The Waiting Game: Increasing Wait Time


I’m from New York so it should come as no surprise that I am not very good at waiting.   As a result, I struggled (and still do) to give my students ample wait time during class discussions.

Apparently, I’m not alone.  In 1972, Mary Budd Rowe found that the silence that followed elementary science teachers’ questions and students’ answers lasted less than 1.5 seconds in classrooms.

Why is wait time, or think time as it’s also called, important?

Rowe found that there were many benefits for students when wait time was increased to 3 seconds or more.  These included:

  • A decrease in “I don’t know” responses
  • An increase in the length and correctness of responses
  • An increase in the number of students that participated
  • An increase in student achievement scores

From my experience in math classrooms, I’ll also add that giving students more wait time creates a norm about what is valued in math class.  Solving the problem quickly becomes less important than thinking and reasoning about a problem.  That’s the message I want to give students about math.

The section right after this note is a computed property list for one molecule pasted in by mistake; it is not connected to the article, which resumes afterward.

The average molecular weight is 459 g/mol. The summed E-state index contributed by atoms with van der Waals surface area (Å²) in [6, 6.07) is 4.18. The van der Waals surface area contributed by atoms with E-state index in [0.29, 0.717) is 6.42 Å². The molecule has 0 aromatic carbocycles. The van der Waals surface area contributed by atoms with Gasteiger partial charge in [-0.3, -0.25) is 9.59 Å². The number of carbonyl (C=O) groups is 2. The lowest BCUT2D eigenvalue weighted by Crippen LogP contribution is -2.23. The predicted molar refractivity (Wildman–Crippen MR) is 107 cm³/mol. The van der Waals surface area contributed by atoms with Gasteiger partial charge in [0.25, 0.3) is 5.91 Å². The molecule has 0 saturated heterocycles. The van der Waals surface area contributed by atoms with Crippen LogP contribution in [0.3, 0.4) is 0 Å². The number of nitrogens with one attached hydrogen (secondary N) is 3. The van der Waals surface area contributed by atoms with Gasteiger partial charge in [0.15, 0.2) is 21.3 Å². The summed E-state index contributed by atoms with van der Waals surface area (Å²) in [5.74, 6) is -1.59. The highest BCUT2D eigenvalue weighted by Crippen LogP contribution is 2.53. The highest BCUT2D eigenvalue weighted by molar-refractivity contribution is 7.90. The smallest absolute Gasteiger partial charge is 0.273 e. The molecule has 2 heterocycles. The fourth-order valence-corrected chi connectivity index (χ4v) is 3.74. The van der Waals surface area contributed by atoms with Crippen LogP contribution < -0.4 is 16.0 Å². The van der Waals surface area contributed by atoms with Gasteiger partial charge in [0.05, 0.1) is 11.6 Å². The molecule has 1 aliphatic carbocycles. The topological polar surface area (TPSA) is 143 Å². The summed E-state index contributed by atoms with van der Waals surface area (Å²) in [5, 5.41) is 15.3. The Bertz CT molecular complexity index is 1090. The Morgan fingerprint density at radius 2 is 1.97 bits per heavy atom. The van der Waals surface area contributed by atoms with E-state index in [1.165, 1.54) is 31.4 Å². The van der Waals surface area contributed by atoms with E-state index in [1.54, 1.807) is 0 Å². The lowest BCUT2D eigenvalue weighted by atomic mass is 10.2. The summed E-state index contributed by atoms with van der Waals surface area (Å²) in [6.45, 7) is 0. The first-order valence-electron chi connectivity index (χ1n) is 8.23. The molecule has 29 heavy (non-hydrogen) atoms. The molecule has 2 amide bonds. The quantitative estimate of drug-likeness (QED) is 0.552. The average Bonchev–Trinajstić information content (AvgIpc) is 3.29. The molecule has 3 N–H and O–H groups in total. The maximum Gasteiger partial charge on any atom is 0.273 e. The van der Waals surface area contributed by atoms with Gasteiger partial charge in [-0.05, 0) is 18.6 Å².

So why is it so hard to do?

For me, the silence was uncomfortable at first.  Three seconds feels like forever in a classroom.  I was worried that my students would get off task or become bored.  However, I found that if the questions were appropriately challenging, students would stay on task.  For those who solved the problem in a shorter amount of time, I encouraged them to think of another way the problem could be solved.  After a while, the students and I became more comfortable with the silence and wait time became a norm in our classroom discussions.

I’m curious to learn more about your experiences with wait time.  How long do you wait after asking a question?  What benefits have you noticed as you increase wait time?

Want to know more?  Check out these resources:

Rowe, M. B. (1986). Wait time: slowing down may be a way of speeding up!. Journal of teacher education, 37(1), 43-50.

Rowe, M. B. (1972). Wait-Time and Rewards as Instructional Variables: Their Influence on Language, Logic, and Fate Control.